Why Women Should Shape the Future of Customer Service

Why Women Should Shape the Future of Customer Service

Sarah Al-Hussaini, Co-founder and Chief Operating Officer at Ultimate, believes now is the time for the gender leadership gap to be closed, and for women to step up and shape the future of customer service

The gender gap in customer service

Customer service is an industry that has long been underpinned by women.

In the US, for every male customer service representative, there are two women, according to 2019 data from DataUSA. A similar ratio is seen in the UK.

But despite making up two-thirds of the customer service workforce, only a fraction of those women make it to the ranks of leadership — 48%, to be exact, according to the UK Office of National Statistics.

The bleak picture doesn’t stop at the gender leadership gap.

Men working in the industry are on average, 2.5 years younger than their female counterparts. This indicates that as men get more experienced, they move up the ranks into leadership, or move out of the industry, while women remain in roles that don’t offer meaningful career progression.

This trend in the customer service industry resembles a similar trend worldwide: the higher up the ladder, the fewer women can be found.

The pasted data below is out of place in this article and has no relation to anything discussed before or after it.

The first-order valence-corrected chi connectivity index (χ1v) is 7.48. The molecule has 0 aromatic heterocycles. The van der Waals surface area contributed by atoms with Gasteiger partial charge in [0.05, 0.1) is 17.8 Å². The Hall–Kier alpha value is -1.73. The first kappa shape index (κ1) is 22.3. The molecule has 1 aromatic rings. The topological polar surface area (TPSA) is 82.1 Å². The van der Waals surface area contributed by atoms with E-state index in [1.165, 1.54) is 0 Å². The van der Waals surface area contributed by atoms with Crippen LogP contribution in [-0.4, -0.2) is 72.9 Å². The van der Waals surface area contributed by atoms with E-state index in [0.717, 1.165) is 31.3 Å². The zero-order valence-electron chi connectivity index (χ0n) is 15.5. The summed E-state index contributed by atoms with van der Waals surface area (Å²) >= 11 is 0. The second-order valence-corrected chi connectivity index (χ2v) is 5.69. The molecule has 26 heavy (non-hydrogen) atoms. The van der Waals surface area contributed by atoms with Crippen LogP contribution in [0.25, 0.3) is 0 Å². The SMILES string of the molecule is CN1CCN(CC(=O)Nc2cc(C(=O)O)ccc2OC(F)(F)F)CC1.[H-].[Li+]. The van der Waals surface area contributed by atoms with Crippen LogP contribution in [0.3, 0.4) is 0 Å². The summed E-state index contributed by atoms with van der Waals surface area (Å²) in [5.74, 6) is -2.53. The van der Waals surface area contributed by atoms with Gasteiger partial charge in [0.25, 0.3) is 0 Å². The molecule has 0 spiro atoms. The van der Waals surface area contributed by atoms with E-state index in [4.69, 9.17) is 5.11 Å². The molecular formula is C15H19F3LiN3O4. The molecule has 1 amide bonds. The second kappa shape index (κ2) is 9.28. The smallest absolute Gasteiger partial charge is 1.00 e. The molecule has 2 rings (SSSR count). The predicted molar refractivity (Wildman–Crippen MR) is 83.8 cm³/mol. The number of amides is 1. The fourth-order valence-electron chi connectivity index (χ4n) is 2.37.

The gender leadership gap translates into a pay gap as well. As women get stuck in lower level roles, and stay there longer than their male counterparts, a pay gap starts to emerge for both part-time and full time workers.

Workplace discrimination might be one of the contributing factors to the leadership gender gap, a 2019 report by McKinsey & Company and Lean In found.

“Women are often hired and promoted based on past accomplishments, while men may be hired and promoted based on future potential,” the authors wrote.

CS roles are changing

Due to Covid-19, businesses have been forced to digitize more rapidly than ever before. As customers grow more sophisticated, and as volumes of customer inquiries balloon, the complexity and demands of the job increase. 

This also gives rise to tech-driven solutions like process automation and conversational AI, which helps agents complete repetitive, predictable tasks faster, or take over those tasks altogether.
They include automated ticketing for emails and messaging, as well as virtual agents — intelligent chatbots powered by AI —  that can provide instant responses and reduce handle times with partial and end-to-end automation.

You can find an overview of automation solutions for customer service here.

It also creates new tech roles within the industry, which is in the process of transforming from a low-skill industry to a high-skill one. A talented and experienced workforce is needed to build, test, train, and operate the technology that is scaling the impact of customer service teams.

A pivotal opportunity for women to transform the industry

In the customer service industry, we are on the cusp of an enormous opportunity to create the first deep tech specialization (conversational AI) dominated by women. Who better to shape the future of the industry than the women who make up the majority of its workforce?

However, the software industry should serve as a cautionary tale for us.